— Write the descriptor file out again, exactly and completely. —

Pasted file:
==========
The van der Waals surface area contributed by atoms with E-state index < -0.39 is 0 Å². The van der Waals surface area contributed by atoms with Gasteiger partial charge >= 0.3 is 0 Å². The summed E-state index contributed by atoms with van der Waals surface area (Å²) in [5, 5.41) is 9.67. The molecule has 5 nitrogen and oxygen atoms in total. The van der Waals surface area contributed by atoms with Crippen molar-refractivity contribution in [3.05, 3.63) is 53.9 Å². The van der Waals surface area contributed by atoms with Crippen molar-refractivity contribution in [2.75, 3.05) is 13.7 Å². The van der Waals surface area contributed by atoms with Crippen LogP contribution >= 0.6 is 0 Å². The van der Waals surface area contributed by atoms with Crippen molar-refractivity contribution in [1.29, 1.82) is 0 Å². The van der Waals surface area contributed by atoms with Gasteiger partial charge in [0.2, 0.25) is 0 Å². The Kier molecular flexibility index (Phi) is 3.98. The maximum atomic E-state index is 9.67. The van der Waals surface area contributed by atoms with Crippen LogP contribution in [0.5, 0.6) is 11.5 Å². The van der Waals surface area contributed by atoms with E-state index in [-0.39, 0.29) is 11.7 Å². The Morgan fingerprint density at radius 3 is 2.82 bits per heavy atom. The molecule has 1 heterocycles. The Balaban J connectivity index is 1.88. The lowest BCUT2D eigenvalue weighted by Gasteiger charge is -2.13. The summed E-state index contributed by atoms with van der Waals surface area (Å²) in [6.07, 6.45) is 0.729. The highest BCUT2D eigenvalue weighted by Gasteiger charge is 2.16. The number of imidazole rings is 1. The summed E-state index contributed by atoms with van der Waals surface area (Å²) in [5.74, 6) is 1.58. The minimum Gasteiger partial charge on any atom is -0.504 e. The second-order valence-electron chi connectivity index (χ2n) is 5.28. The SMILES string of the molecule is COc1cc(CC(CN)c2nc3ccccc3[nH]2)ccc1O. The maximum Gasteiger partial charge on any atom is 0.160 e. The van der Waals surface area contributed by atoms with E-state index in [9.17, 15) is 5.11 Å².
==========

The van der Waals surface area contributed by atoms with E-state index < -0.39 is 0 Å². The van der Waals surface area contributed by atoms with Gasteiger partial charge >= 0.3 is 0 Å². The summed E-state index contributed by atoms with van der Waals surface area (Å²) in [5, 5.41) is 9.67. The molecule has 5 nitrogen and oxygen atoms in total. The van der Waals surface area contributed by atoms with Crippen molar-refractivity contribution in [3.05, 3.63) is 53.9 Å². The van der Waals surface area contributed by atoms with Crippen molar-refractivity contribution in [2.75, 3.05) is 13.7 Å². The van der Waals surface area contributed by atoms with Crippen LogP contribution >= 0.6 is 0 Å². The van der Waals surface area contributed by atoms with Crippen molar-refractivity contribution in [1.29, 1.82) is 0 Å². The van der Waals surface area contributed by atoms with Gasteiger partial charge in [0.2, 0.25) is 0 Å². The Kier molecular flexibility index (Phi) is 3.98. The maximum atomic E-state index is 9.67. The van der Waals surface area contributed by atoms with Crippen LogP contribution in [0.5, 0.6) is 11.5 Å². The van der Waals surface area contributed by atoms with E-state index in [-0.39, 0.29) is 11.7 Å². The Morgan fingerprint density at radius 3 is 2.82 bits per heavy atom. The molecule has 1 heterocycles. The Balaban J connectivity index is 1.88. The lowest BCUT2D eigenvalue weighted by Gasteiger charge is -2.13. The summed E-state index contributed by atoms with van der Waals surface area (Å²) in [6.07, 6.45) is 0.729. The highest BCUT2D eigenvalue weighted by Gasteiger charge is 2.16. The number of imidazole rings is 1. The summed E-state index contributed by atoms with van der Waals surface area (Å²) in [5.74, 6) is 1.58. The minimum Gasteiger partial charge on any atom is -0.504 e. The second-order valence-electron chi connectivity index (χ2n) is 5.28. The SMILES string of the molecule is COc1cc(CC(CN)c2nc3ccccc3[nH]2)ccc1O. The maximum Gasteiger partial charge on any atom is 0.160 e. The van der Waals surface area contributed by atoms with E-state index in [9.17, 15) is 5.11 Å².